Like many people, I’ve been looking at the job market since COVID-19 struck. I look at the types of jobs being posted, I talk to people interviewing for patient experience roles, and I’ve seen in my own community the kinds of positions being filled. In a pandemic, who is an essential worker?
Being in healthcare, I’ve taken a great interest in which hospital positions are prioritized and which are put on the back-burner until we get our arms around COVID. Sadly, it came as no surprise to me that patient experience postings were put on hold or completely eliminated. I fear we still have a lot of work to do when it comes to demonstrating our value.
But what really struck me was how the tourist and hospitality industries are hiring like mad for servers, front desk staff, housekeepers, and even concierge roles. I’m not knocking the concierge, but in the age of the internet, I’m very capable of making my own dinner reservation. Is a concierge more essential than a patient experience director?
I currently live in a tourist town and the local luxury hotel has been on a hiring spree ever since they re-opened in mid-May, after closing for six weeks due to COVID. We had no idea at the time how much longer we’d be sheltering in place, and people were starting to think maybe it was okay to start going out again, have dinner at a restaurant, maybe even take a quick vacation. From what I understand from the staff, ever since June, every day has been like the 4th of July. That resort has been at full capacity every night. They can’t hire enough people fast enough to keep up with the incredible demand.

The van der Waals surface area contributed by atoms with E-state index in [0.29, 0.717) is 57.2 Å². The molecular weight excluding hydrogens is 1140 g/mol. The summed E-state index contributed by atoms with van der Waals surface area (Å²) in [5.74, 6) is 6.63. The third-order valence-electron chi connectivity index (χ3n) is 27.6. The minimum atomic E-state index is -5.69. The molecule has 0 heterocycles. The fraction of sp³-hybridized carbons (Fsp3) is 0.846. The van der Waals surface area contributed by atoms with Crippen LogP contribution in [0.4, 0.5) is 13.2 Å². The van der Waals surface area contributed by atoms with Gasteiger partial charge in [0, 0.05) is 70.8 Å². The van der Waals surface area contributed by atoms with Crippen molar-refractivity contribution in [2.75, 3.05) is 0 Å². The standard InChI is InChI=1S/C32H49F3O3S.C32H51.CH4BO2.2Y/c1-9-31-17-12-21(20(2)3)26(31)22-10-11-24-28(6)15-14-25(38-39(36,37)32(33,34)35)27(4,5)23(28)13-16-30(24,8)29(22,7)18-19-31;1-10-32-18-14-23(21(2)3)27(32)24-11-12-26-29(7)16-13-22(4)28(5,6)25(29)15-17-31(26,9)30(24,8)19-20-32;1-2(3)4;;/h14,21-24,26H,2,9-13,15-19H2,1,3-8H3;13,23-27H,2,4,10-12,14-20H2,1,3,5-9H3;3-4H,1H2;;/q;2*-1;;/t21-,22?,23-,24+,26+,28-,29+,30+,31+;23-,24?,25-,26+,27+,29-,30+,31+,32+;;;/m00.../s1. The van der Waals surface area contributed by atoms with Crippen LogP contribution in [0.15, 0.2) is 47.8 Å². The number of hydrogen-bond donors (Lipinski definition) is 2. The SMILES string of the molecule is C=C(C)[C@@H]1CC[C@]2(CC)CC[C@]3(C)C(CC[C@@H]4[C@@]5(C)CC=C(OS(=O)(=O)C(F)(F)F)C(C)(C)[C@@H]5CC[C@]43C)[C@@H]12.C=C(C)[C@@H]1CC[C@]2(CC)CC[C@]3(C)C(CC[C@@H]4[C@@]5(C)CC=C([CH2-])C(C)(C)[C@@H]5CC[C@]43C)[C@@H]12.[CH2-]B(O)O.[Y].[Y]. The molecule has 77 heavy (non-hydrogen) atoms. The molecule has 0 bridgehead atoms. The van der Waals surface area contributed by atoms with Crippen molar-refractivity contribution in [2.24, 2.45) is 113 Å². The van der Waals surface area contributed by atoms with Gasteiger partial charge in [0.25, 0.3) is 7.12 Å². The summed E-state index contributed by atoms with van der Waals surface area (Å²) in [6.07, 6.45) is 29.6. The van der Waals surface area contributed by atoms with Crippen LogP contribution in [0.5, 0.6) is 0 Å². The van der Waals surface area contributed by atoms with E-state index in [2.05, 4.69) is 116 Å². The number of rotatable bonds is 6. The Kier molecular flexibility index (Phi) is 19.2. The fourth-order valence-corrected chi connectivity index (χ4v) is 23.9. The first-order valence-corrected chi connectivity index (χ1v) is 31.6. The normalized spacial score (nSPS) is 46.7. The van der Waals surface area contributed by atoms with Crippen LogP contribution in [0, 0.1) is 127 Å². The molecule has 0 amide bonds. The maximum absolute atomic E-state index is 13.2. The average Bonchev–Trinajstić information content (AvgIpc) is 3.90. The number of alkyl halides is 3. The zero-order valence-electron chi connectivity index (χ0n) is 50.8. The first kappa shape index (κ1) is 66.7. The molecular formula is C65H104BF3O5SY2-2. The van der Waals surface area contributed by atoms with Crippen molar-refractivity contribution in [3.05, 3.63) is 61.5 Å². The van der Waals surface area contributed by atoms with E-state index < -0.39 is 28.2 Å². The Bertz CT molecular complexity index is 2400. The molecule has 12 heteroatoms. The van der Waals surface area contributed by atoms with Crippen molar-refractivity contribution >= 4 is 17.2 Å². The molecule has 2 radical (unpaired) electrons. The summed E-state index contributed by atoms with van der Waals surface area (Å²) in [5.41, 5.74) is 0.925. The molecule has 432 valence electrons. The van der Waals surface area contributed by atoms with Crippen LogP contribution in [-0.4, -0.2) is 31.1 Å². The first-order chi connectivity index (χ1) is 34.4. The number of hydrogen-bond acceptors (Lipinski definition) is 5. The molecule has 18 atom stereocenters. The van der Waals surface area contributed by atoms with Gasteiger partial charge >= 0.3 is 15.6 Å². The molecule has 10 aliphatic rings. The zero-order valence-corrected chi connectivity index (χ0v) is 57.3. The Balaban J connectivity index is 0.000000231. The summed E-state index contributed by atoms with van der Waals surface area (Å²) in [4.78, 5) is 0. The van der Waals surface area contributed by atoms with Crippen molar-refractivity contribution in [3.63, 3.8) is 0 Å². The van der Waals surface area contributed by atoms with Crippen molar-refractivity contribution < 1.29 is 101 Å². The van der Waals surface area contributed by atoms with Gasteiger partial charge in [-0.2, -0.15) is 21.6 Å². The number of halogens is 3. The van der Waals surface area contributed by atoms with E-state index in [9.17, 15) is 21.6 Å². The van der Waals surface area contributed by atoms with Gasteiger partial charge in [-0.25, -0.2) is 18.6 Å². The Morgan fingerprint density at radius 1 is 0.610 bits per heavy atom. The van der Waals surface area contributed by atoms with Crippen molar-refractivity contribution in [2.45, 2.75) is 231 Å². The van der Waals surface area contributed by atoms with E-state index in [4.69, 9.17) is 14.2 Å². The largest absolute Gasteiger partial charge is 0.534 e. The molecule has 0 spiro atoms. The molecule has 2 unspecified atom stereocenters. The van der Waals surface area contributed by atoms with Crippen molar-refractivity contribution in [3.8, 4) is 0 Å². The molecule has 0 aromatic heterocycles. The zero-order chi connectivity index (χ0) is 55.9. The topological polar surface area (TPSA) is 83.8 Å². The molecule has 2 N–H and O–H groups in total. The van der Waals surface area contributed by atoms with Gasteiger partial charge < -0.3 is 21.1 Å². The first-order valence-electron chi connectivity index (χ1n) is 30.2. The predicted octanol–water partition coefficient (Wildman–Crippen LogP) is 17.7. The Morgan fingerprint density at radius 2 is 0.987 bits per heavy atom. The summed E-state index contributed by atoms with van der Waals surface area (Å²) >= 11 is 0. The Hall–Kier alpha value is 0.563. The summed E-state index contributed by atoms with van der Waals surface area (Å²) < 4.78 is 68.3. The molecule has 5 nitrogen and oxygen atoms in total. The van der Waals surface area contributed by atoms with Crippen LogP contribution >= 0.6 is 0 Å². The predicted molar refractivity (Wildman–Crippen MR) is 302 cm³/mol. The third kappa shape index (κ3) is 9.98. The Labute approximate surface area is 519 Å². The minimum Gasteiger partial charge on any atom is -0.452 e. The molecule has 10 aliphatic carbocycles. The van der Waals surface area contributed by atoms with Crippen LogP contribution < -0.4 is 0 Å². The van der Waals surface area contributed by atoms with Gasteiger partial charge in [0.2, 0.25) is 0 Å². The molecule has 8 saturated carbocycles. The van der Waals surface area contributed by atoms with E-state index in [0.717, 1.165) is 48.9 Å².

At the same time, I was talking with my healthcare colleagues about their staffing and learning that many, many positions were facing reduction in hours, furlough, and even becoming completely eliminated. A few friends who were interviewing for patient experience leadership roles were learning those positions were being placed on hold indefinitely.
So in order for a luxury hotel to operate effectively, they need to hire a team of concierges, but a large healthcare system feels it can do alright without anyone leading the patient experience effort? Am I an essential worker?
Certainly, I understand the difference between the two. One is a luxury, paid for directly by the consumer. The other is a complex myriad of third-party payers with a lot of charitable care in the mix, not to mention a reduction in more profitable elective surgeries. I get it. But what I’m left with is the feeling that we in the patient experience sector still haven’t yet convinced the establishment how valuable we are.
In addition to just being the right thing to do, when done right, patient experience improves the bottom line in a number of ways.
- Higher H-CAHPS scores mean better reimbursement. Like it or not, better scores mean more medicare dollars. There’s 20% of 2% being withheld from CMS that hospitals can earn back through their patient experience results. 20% of 2% doesn’t sound like a lot, but trust me, it is.
- Better patient experience starts with better employee engagement. Hospitals with engaged employees experience less turnover. Recruiting, hiring, training, and on-boarding is expensive.
- Better patient experience means fewer patient safety incidents. Engaged, caring staff make fewer medication errors, and have more proactive measures in place to prevent events like pressure ulcers and unattended falls.
- Better patient experience means fewer lawsuits. Patients are far less likely to sue if they like their care team, feel they’ve been treated respectfully, and were communicated with in a compassionate, transparent manner.
- Great patient experience means higher Yelp and other social media reviews, which creates an increase in new patients. An increase in market share not only increases revenue but helps a hospital’s purchasing power, as well.
- Great patient experience creates loyalty and repeat business. Patients are far less likely to change providers or hospitals when they’ve had a good experience previously.
I’m sure there are plenty more I’ve forgotten- more evidence that we have work to do when it comes to stating our case. This isn’t window dressing. We are no longer a nice-to-have, we are a have-to-have. We are essential employees. At least as essential as the concierge.